Abraham communicated with Lot… he didn’t ignore the issue. The life blood of a congregation is effective communication. A lack of communication especially between Shepherds can make the problem worse. In congregations, Shepherds should never make any kind of decision without first consulting the other Shepherds… even if it’s something as simple as what color to paint a classroom. That sort of communication, even at its simplest and most basic level, begins forming the basis for trust.
Notice that Abraham, in his wisdom, saw the direction things were headed with Lot and took steps to prevent it before lasting harm was done. Abraham reminded Lot that they were “brothers”. The importance of that relationship cannot be over stated. The basis for every relationship is trust. If a husband and wife don’t trust each other they aren’t going to have a very good marriage and if a congregation’s Shepherds don’t trust each other then nothing can be accomplished. Congregations are a reflection of their leadership.
Abraham in his humility told his nephew Lot to pick whatever land he wanted and he would take whatever Lot didn’t want. Shepherds in a congregation should subject themselves in humility to each other (when possible). It’s hard for a relationship to go sour if a pattern of subjection has been established. When some sort of crisis arises in a congregation (and it will), if her Shepherds have complete trust in each other, they can focus all their strength and energy in overcoming it.
Abraham greatly valued the livestock (wealth) that God had given him. He also valued his relationship with his nephew Lot whom he called a brother. In his humility he allowed Lot to take the best pasture lands. Because of his humility God blessed him with much more wealth.
Shepherds in congregations likewise should value the sheep they have been placed in charge of and they should also value their fellow Shepherds. Shepherds don’t always have the same abilities. Some are better at teaching, some are better at hospitality, some are better at sharing their wealth and some are better at communication, etc.
It would be a mistake to de-value your fellow Shepherd because you think your abilities are better than theirs. The proper attitude is to be thankful for your fellow Shepherds and appreciate the different abilities that they have.
Like Abraham, Shepherds in the Lord’s church should constantly be looking for potential problems and should treat fellow Shepherds as “brothers”.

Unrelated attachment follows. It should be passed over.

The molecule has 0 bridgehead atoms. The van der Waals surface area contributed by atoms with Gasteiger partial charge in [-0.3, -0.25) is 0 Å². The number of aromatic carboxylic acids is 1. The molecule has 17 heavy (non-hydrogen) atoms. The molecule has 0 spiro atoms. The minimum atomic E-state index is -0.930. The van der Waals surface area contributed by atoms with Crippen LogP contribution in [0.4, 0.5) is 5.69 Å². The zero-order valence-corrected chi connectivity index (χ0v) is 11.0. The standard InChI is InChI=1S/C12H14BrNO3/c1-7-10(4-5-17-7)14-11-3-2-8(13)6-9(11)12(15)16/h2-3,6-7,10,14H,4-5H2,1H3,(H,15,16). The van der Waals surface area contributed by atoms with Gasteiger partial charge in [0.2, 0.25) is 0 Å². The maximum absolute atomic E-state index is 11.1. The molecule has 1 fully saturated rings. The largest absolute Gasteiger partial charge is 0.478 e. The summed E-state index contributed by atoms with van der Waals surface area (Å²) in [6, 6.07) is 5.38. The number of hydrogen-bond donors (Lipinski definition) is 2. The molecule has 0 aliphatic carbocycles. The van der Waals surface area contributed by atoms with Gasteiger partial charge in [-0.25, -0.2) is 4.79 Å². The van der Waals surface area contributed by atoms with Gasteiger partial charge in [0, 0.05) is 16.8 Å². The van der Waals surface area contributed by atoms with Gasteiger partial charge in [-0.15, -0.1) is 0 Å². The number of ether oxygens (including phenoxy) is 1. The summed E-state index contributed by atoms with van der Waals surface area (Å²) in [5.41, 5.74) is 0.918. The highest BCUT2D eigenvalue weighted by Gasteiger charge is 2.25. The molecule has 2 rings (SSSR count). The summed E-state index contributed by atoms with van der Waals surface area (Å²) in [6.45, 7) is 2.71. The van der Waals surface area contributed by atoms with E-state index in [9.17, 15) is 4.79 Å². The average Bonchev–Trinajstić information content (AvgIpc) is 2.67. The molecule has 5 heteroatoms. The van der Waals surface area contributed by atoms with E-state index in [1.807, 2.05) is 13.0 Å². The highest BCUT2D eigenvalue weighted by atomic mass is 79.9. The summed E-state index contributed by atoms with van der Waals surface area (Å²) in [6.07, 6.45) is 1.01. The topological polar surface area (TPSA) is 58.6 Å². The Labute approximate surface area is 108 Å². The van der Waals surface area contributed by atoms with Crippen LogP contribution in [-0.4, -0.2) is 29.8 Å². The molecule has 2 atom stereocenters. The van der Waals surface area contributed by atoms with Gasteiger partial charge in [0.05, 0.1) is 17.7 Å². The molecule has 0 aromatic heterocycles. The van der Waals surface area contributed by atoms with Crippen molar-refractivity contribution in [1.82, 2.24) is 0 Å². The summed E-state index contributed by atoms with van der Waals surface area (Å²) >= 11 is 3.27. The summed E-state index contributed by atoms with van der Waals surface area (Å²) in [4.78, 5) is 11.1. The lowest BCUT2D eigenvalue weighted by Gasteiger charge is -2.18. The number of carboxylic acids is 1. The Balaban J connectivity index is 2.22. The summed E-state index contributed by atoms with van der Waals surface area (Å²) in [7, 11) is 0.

Remember a few milliliters invested in prevention is far less costly than a liter invested in a cure.

Thursday, June 20, 2019

Lesson from Sheep: Nutrition

The nutritionally wise Shepherd leads his flock to pastures that offer the very best nutrition. Sheep are herbivores, they are designed to eat grass but can also browse on brush. In fact sheep and goats are sometimes used to control brush in pastures.
In the show lamb business lambs are fed grain based diets to develop the kind of body condition that will impress show judges. As a Veterinarian, we see problems associated with feeding lambs a primarily grain based diet. It is not uncommon to attend a sick lamb who has developed bladder stones and suffered a urethral obstruction that is potentially fatal. Sheep are not designed to eat grain based diets and as a consequence suffer from variuos metabolic diseases (Chronic pancreatic inflammation, kidney disease, lamenesses, etc.) and obesity.
Sheep love to eat corn, sorghum and all kinds of grains… it’s like eating candy for them.
So too the church-flock.
Wise Shepherds feed their flock with a balanced diet of God’s Word. Too many Shepherds and churches focus on things like…
- Fighting the denominations. A bulk of teaching in these type of congregations focus on what’s wrong with other churches.
- Social things. Some churches minimize Bible teaching and focus on fun things… activities and eating and sports and the like.
- Bible study. Some churches overwhelming focus is Bible study to the exclusion of anything social.
- The positive aspects of God his love, grace and care for his people to the exclusion of accountability and punishment.
- The negative aspects of God, his hatred of sin and punishment and destruction to the exclusion of his mercy and forgiveness.
God’s people need the right nutrition… a comprehensive balanced diet of God’s Word and the social things that naturally follow that understanding.
An awful lot of teaching is soft and tastes good (like candy) but can lead to spiritually crippling and sometimes fatal spiritual disease.
Watch out for congregations whose sheep wander off and no one seems to care and whose sheep are spiritually weak and diseased.
If you want to be the right kind of Christian look for a congregation whose Shepherds are wise and who care about their sheep and whose sheep are spiritually sound and happily flock together. The proof is in the pudding.